The "Dynamite" Happy Hands Club

One of the entertainment surprises of 2004 was the popularity of the independent film "Napoleon Dynamite." Just in case your teenagers have not yet brought home the DVD, the movie follows the adventures and misadventures of the title character and his friends in the small Idaho town of Preston , located just a few miles north of the Utah border. The movie's director, Jared Hess, grew up in Preston and draws heavily on his high school experiences there, making gentle fun of all aspects of Preston life.

Napoleon Dynamite is.well, let's avoid the "g" word and just say he's an odd duck who doesn't quite fit in at Preston High. The first twenty minutes or so of the movie devotes itself to establishing this. In one scene, we learn that Napoleon is a member (apparently the only male member) of the "Happy Hands Club," which is signing "The Rose" for a classroom audience as the school jock sniggers in the front row. You'll see the club (minus Napoleon) performing again near the end of the movie, at a school assembly-and you may notice that they are good at it!

The Happy Hands Club has its real counterpart at the non-fictional Preston High School. Its original name was the Good Hands Club, and it has been in existence for more than ten years. Like many good ideas, this one started with a teacher. While still a student at Brigham Young University , future science teacher Dan Robertson became curious about sign language and took an evening class to learn more. Before long, he was hooked-he ended up attending the local deaf branch of the LDS church for three years. When the students at the school where he taught discovered that he had deaf friends and knew sign language, they asked him to teach them. He started an after school class that drew over 200 students. Their favorite activity was signing songs, and they soon were performing.

In 1994 Robertson moved to Preston and began teaching physical science during school hours and sign language after hours; thus the Good Hands Club was born. While they do more than 100 performances annually, either individually or as a group, the club is about more than signing songs. Some students have used their skills to communicate with deaf and hard of hearing friends and relatives; some have gone on to become interpreters or have served deaf missions with the LDS church. A couple of current members are experiencing progressive hearing losses and expect to eventually need the sign language skills they are learning through the club. One former member of the group returned to town to film a movie, and asked Robertson if he could include the club and "make fun of it a little bit." We've already seen what became of that!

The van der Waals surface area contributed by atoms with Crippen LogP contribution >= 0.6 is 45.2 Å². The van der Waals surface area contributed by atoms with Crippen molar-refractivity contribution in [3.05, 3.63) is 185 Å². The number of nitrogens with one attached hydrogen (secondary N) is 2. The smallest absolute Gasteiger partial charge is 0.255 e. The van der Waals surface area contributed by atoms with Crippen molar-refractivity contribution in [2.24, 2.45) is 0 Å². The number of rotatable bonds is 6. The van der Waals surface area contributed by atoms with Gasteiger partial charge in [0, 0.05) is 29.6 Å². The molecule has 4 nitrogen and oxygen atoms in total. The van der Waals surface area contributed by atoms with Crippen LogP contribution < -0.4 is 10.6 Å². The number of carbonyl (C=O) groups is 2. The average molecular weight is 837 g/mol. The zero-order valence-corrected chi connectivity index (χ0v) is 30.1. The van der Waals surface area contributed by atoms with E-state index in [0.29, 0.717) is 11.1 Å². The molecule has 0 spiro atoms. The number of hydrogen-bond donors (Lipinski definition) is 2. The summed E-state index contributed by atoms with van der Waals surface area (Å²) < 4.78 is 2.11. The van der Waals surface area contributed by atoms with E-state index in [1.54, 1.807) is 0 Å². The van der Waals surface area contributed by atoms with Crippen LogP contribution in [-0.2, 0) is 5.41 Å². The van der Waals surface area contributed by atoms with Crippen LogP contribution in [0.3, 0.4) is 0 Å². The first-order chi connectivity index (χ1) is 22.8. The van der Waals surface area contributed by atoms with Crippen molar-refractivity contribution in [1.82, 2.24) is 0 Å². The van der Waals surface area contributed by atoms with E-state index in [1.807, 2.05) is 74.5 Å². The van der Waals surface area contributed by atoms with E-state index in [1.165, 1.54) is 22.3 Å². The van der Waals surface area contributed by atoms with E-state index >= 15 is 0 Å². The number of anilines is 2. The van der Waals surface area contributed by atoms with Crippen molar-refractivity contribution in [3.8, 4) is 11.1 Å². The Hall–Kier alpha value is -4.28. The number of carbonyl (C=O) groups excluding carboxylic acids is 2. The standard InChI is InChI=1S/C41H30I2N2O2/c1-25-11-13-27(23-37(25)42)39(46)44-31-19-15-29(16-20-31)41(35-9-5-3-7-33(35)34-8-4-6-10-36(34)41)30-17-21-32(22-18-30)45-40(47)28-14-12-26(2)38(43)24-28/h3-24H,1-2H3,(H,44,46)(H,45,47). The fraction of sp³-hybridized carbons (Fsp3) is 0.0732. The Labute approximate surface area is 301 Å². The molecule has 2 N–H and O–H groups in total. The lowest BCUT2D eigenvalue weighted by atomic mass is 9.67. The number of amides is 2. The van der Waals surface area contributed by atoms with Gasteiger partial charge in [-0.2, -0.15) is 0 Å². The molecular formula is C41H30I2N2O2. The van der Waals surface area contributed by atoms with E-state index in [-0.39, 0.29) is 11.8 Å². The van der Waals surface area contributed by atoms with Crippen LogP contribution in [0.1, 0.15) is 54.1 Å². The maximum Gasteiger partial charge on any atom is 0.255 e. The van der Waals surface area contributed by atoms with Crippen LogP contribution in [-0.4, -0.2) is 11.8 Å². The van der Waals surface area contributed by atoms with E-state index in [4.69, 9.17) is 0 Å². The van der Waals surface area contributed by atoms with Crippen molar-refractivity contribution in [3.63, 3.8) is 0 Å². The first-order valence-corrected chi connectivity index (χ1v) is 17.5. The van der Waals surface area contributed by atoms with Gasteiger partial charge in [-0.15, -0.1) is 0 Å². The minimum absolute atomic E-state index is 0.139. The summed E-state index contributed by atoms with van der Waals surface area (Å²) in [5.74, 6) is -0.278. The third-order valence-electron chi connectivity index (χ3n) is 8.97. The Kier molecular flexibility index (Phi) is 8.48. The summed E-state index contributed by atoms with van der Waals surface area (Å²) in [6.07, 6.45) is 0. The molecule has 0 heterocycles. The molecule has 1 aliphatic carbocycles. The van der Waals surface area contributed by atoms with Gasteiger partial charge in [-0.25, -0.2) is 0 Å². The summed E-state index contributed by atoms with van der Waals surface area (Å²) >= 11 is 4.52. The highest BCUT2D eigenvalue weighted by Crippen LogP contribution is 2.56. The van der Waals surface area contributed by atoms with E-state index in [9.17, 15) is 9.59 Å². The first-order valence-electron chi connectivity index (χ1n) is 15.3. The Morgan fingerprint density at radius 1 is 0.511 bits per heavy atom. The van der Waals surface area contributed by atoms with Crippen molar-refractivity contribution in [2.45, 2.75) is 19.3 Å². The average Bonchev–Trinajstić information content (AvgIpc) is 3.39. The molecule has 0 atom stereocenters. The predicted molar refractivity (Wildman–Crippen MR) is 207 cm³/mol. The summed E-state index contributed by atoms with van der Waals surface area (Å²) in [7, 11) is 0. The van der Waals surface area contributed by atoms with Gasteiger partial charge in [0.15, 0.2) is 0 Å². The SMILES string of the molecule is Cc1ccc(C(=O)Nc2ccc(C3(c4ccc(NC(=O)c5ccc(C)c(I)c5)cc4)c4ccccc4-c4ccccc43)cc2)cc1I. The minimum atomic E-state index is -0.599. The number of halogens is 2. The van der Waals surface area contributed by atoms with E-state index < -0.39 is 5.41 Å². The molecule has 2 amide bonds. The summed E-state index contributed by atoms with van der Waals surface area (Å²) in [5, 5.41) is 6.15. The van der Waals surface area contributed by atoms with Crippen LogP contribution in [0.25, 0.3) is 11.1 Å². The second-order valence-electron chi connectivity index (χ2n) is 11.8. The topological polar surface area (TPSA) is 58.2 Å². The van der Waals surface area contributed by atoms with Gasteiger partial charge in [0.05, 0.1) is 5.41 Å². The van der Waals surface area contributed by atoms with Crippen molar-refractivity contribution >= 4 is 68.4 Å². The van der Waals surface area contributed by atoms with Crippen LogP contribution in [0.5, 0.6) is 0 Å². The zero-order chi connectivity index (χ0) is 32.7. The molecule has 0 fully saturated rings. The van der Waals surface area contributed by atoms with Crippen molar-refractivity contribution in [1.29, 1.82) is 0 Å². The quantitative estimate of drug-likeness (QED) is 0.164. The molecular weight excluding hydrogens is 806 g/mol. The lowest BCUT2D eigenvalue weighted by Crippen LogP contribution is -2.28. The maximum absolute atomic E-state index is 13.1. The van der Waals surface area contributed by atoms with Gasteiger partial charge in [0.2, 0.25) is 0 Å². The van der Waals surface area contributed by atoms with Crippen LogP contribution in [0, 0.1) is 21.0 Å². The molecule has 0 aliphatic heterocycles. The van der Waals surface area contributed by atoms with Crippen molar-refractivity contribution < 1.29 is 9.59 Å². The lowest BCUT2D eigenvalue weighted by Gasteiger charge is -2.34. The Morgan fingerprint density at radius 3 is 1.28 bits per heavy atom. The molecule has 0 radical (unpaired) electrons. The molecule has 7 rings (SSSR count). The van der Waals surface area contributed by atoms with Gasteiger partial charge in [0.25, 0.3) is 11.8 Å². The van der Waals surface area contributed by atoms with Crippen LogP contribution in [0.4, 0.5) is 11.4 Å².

Robertson and the club have formed ties with the Deaf Education program at Utah State University. The sign language staff there helps them with translating English lyrics to American Sign Language. The Good Hands Club and Utah State ASL students get together for what they call "Deaf Day"-they have lunch together and play games, with nary a spoken word. It's a great experience educationally and culturally for these high school students.

The movie "Napoleon Dynamite" brought wider recognition to the group. Last year they performed on the stages at Disneyland, in the Tabernacle in Salt Lake City with the Mormon Tabernacle Choir, and flew to Orlando for the convention of a large corporation. Notwithstanding the fame and glamour, Robertson states that the main goal of the club is to keep pleasing audiences with their signing wizardry and help close the gap between the hearing and non-hearing communities.

Next year brings a new dimension to this purpose. Preston High School will enroll its first deaf freshman, a young man who has grown up in the community and attended public school there from the beginning. Whether or not the Happy Hands Club manages to entice him onto stage, he is at least assured of a signing community the size of which would be the envy of many another mainstreamed deaf high school student. Sweet!

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